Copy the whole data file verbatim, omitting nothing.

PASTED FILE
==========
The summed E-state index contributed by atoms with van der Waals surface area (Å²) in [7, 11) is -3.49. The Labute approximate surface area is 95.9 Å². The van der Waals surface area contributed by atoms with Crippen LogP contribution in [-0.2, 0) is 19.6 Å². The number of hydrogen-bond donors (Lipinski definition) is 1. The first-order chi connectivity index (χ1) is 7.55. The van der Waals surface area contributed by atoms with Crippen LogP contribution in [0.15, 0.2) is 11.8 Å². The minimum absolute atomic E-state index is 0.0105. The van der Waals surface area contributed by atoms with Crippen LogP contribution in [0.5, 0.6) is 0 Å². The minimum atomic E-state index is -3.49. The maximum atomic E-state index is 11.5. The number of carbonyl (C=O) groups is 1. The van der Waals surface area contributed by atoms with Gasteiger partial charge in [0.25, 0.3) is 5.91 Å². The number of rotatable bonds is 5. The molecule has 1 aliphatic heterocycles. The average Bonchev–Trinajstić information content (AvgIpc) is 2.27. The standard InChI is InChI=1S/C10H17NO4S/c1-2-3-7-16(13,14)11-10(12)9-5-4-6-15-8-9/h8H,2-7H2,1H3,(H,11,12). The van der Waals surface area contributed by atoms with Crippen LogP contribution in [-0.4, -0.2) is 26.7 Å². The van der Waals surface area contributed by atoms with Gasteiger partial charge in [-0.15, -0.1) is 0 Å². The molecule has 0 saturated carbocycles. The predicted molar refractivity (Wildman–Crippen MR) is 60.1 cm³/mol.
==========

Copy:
The summed E-state index contributed by atoms with van der Waals surface area (Å²) in [7, 11) is -3.49. The Labute approximate surface area is 95.9 Å². The van der Waals surface area contributed by atoms with Crippen LogP contribution in [-0.2, 0) is 19.6 Å². The number of hydrogen-bond donors (Lipinski definition) is 1. The first-order chi connectivity index (χ1) is 7.55. The van der Waals surface area contributed by atoms with Crippen LogP contribution in [0.15, 0.2) is 11.8 Å². The minimum absolute atomic E-state index is 0.0105. The van der Waals surface area contributed by atoms with Crippen LogP contribution in [0.5, 0.6) is 0 Å². The minimum atomic E-state index is -3.49. The maximum atomic E-state index is 11.5. The number of carbonyl (C=O) groups is 1. The van der Waals surface area contributed by atoms with Gasteiger partial charge in [0.25, 0.3) is 5.91 Å². The number of rotatable bonds is 5. The molecule has 1 aliphatic heterocycles. The average Bonchev–Trinajstić information content (AvgIpc) is 2.27. The standard InChI is InChI=1S/C10H17NO4S/c1-2-3-7-16(13,14)11-10(12)9-5-4-6-15-8-9/h8H,2-7H2,1H3,(H,11,12). The van der Waals surface area contributed by atoms with Crippen LogP contribution in [-0.4, -0.2) is 26.7 Å². The van der Waals surface area contributed by atoms with Gasteiger partial charge in [-0.15, -0.1) is 0 Å². The molecule has 0 saturated carbocycles. The predicted molar refractivity (Wildman–Crippen MR) is 60.1 cm³/mol.